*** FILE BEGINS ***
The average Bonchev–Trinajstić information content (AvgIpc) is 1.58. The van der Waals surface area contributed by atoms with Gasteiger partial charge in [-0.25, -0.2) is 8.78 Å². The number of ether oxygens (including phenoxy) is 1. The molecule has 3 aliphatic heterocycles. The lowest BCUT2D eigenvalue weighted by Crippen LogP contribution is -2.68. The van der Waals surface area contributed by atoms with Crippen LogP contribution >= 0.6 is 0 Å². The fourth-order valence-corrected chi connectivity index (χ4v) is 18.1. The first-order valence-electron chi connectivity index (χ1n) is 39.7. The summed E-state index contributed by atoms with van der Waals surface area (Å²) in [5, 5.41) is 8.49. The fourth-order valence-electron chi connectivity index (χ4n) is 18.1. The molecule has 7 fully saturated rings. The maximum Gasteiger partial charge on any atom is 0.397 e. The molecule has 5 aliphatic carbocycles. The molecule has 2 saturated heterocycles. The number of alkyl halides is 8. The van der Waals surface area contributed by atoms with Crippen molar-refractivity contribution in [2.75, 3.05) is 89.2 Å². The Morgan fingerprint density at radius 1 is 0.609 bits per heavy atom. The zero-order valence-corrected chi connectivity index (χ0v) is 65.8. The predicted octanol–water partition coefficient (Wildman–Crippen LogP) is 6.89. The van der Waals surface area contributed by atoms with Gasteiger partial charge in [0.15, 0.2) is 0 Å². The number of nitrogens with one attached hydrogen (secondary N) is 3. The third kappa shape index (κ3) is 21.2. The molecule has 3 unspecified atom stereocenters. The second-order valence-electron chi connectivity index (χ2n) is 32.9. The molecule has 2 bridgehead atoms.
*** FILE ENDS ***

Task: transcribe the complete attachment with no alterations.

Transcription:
The average Bonchev–Trinajstić information content (AvgIpc) is 1.58. The van der Waals surface area contributed by atoms with Gasteiger partial charge in [-0.25, -0.2) is 8.78 Å². The number of ether oxygens (including phenoxy) is 1. The molecule has 3 aliphatic heterocycles. The lowest BCUT2D eigenvalue weighted by Crippen LogP contribution is -2.68. The van der Waals surface area contributed by atoms with Crippen LogP contribution >= 0.6 is 0 Å². The fourth-order valence-corrected chi connectivity index (χ4v) is 18.1. The first-order valence-electron chi connectivity index (χ1n) is 39.7. The summed E-state index contributed by atoms with van der Waals surface area (Å²) in [5, 5.41) is 8.49. The fourth-order valence-electron chi connectivity index (χ4n) is 18.1. The molecule has 7 fully saturated rings. The maximum Gasteiger partial charge on any atom is 0.397 e. The molecule has 5 aliphatic carbocycles. The molecule has 2 saturated heterocycles. The number of alkyl halides is 8. The van der Waals surface area contributed by atoms with Crippen molar-refractivity contribution in [2.75, 3.05) is 89.2 Å². The Morgan fingerprint density at radius 1 is 0.609 bits per heavy atom. The zero-order valence-corrected chi connectivity index (χ0v) is 65.8. The predicted octanol–water partition coefficient (Wildman–Crippen LogP) is 6.89. The van der Waals surface area contributed by atoms with Gasteiger partial charge in [0.15, 0.2) is 0 Å². The number of nitrogens with one attached hydrogen (secondary N) is 3. The third kappa shape index (κ3) is 21.2. The molecule has 3 unspecified atom stereocenters. The second-order valence-electron chi connectivity index (χ2n) is 32.9. The molecule has 2 bridgehead atoms.